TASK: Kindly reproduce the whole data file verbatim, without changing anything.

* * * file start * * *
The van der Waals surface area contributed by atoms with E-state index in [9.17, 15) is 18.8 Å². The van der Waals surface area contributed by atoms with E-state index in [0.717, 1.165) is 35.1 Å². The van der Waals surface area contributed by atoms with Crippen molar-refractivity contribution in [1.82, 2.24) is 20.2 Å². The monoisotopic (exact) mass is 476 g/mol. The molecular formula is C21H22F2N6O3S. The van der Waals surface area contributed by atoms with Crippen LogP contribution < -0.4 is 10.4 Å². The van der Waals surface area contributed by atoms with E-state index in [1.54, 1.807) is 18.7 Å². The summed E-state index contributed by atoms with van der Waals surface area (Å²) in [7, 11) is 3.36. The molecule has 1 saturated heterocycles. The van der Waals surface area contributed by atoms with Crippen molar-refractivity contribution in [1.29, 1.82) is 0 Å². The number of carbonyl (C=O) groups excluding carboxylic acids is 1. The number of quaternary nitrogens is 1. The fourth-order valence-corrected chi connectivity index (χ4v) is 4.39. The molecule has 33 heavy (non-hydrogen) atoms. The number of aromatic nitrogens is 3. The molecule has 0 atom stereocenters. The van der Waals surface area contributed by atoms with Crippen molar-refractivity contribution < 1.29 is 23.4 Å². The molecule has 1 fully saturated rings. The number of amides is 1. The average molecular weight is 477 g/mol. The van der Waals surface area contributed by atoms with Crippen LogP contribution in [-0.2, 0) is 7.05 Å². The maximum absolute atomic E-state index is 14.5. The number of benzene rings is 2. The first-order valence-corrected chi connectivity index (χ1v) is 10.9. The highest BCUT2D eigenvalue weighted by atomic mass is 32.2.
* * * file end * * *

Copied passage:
The van der Waals surface area contributed by atoms with E-state index in [9.17, 15) is 18.8 Å². The van der Waals surface area contributed by atoms with E-state index in [0.717, 1.165) is 35.1 Å². The van der Waals surface area contributed by atoms with Crippen molar-refractivity contribution in [1.82, 2.24) is 20.2 Å². The monoisotopic (exact) mass is 476 g/mol. The molecular formula is C21H22F2N6O3S. The van der Waals surface area contributed by atoms with Crippen LogP contribution < -0.4 is 10.4 Å². The van der Waals surface area contributed by atoms with E-state index in [1.54, 1.807) is 18.7 Å². The summed E-state index contributed by atoms with van der Waals surface area (Å²) in [7, 11) is 3.36. The molecule has 1 saturated heterocycles. The van der Waals surface area contributed by atoms with Crippen molar-refractivity contribution in [1.29, 1.82) is 0 Å². The number of carbonyl (C=O) groups excluding carboxylic acids is 1. The number of quaternary nitrogens is 1. The fourth-order valence-corrected chi connectivity index (χ4v) is 4.39. The molecule has 33 heavy (non-hydrogen) atoms. The number of aromatic nitrogens is 3. The molecule has 0 atom stereocenters. The van der Waals surface area contributed by atoms with Crippen molar-refractivity contribution < 1.29 is 23.4 Å². The molecule has 1 fully saturated rings. The number of amides is 1. The average molecular weight is 477 g/mol. The van der Waals surface area contributed by atoms with Crippen LogP contribution in [-0.2, 0) is 7.05 Å². The maximum absolute atomic E-state index is 14.5. The number of benzene rings is 2. The first-order valence-corrected chi connectivity index (χ1v) is 10.9. The highest BCUT2D eigenvalue weighted by atomic mass is 32.2.